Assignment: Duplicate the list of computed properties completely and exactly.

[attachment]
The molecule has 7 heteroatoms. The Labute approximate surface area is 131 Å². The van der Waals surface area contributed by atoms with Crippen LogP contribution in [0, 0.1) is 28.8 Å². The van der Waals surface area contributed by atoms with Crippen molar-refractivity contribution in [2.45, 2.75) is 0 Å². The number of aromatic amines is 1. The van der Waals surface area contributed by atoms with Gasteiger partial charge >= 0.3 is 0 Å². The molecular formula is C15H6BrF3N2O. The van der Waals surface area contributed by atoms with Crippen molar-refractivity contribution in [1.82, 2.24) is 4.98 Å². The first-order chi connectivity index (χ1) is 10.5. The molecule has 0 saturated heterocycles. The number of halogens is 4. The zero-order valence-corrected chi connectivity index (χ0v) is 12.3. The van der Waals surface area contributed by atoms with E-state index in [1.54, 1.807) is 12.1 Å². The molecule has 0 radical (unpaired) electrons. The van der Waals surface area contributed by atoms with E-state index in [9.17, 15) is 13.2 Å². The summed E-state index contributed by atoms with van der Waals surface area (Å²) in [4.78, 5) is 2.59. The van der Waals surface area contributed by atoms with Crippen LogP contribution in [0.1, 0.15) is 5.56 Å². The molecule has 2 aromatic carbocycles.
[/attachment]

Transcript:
The molecule has 7 heteroatoms. The Labute approximate surface area is 131 Å². The van der Waals surface area contributed by atoms with Crippen LogP contribution in [0, 0.1) is 28.8 Å². The van der Waals surface area contributed by atoms with Crippen molar-refractivity contribution in [2.45, 2.75) is 0 Å². The number of aromatic amines is 1. The van der Waals surface area contributed by atoms with Gasteiger partial charge >= 0.3 is 0 Å². The molecular formula is C15H6BrF3N2O. The van der Waals surface area contributed by atoms with Crippen molar-refractivity contribution in [1.82, 2.24) is 4.98 Å². The first-order chi connectivity index (χ1) is 10.5. The molecule has 0 saturated heterocycles. The number of halogens is 4. The zero-order valence-corrected chi connectivity index (χ0v) is 12.3. The van der Waals surface area contributed by atoms with E-state index in [1.54, 1.807) is 12.1 Å². The molecule has 0 radical (unpaired) electrons. The van der Waals surface area contributed by atoms with E-state index in [9.17, 15) is 13.2 Å². The summed E-state index contributed by atoms with van der Waals surface area (Å²) in [4.78, 5) is 2.59. The van der Waals surface area contributed by atoms with Crippen LogP contribution in [0.1, 0.15) is 5.56 Å². The molecule has 2 aromatic carbocycles.